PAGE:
Pakistan plans to evict thousands of Afghani refugees based on the allegation that Afghani citizens are responsible for Pakistan’s security crisis.
Islamabad launched a massive repression of illegal migrants in the country including as many as 1.7 million undocumented Afghans which has worsened the already weary ties between Afghanistan and Pakistan.
Pakistan issued the ultimatum to the immigrants following a meeting of civil and military authorities to assess the law and order situation in the aftermath of two suicide attacks on Friday that killed at least 57 people. According to Sarfraz Bugti, Caretaker Minister of the Interior of Pakistan, one of the suicide bombers was an Afghan citizen. The Afghanis living in Pakistan without any legal status are given a deadline; of November 1st, within which they ought to leave.
In contrast to the crisis, looking back over the years shows a different perspective of Pakistan. In 2006, the registration exercise for Afghans who were issued with Proof of Registration (PoR) cards had begun. In 2017, the documentation of un-registered Afghan nationals – ACC (Afghan Citizen Card) was done which was fully funded by the Government of Pakistan.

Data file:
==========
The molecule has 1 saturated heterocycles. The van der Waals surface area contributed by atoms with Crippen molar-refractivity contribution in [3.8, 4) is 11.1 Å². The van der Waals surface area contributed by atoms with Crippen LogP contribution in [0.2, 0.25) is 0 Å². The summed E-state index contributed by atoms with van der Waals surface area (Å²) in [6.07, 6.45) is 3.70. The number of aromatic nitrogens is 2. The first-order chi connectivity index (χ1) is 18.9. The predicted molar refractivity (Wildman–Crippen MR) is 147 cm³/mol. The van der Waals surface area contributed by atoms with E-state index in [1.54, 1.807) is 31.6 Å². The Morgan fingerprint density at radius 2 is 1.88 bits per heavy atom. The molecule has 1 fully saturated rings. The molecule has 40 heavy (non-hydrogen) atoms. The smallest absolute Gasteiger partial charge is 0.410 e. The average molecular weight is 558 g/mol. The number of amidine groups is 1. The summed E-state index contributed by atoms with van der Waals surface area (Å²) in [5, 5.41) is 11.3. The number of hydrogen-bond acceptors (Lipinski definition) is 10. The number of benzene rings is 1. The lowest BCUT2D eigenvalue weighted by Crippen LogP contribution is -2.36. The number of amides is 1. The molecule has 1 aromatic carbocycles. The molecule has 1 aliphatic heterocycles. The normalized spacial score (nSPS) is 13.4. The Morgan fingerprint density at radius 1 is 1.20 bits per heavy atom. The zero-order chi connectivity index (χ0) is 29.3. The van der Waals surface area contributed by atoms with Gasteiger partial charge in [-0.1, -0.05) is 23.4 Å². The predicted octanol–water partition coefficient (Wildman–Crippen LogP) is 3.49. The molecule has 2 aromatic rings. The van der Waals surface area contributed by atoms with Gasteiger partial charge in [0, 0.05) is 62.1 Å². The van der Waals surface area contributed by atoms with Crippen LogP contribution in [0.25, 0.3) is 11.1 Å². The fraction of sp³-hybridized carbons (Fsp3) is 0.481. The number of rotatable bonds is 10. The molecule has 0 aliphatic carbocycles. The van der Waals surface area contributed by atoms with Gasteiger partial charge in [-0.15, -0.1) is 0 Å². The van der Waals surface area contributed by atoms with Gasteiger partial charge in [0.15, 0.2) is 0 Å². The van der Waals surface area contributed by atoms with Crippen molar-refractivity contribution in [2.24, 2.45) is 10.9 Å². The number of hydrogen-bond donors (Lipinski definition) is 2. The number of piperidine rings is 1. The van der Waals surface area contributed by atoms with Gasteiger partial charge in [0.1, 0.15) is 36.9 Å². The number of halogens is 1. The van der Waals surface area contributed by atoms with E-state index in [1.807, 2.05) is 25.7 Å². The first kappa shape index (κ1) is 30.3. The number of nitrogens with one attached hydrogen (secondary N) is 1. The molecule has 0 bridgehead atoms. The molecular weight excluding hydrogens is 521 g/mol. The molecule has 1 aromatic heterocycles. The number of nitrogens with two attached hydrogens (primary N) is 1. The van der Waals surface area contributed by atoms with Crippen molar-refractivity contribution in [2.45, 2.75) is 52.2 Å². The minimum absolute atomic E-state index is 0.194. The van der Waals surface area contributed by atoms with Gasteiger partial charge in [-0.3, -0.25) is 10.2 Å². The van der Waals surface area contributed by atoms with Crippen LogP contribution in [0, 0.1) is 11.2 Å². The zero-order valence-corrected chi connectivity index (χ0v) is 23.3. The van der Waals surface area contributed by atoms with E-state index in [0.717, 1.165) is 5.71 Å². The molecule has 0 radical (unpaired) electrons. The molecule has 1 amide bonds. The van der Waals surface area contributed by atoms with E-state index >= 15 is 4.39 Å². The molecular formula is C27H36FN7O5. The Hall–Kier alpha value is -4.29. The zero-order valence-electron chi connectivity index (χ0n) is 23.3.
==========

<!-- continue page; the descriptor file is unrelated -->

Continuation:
Now, to explain the repression, Sarfraz Bugti said that 14 of the 24 suicide attacks in Pakistan this year were carried out by Afghan nationals. The Taliban and Pakistani relations have worsened significantly, with border clashes blocking the primary commercial route between the two countries temporarily. Islamabad claims that armed organizations are using Afghan territory to train militants and plot operations within Pakistan. The Taliban contests the charge, claiming that Pakistan’s security issues are self-inflicted.
This situation highlights the complexities of regional dynamics and border security challenges, with both countries facing the consequences of strained relations and border clashes. The eviction of hundreds and thousands of Afghan citizens represents a significant development in an already fraught relationship, with potential repercussions for both nations and the broader region.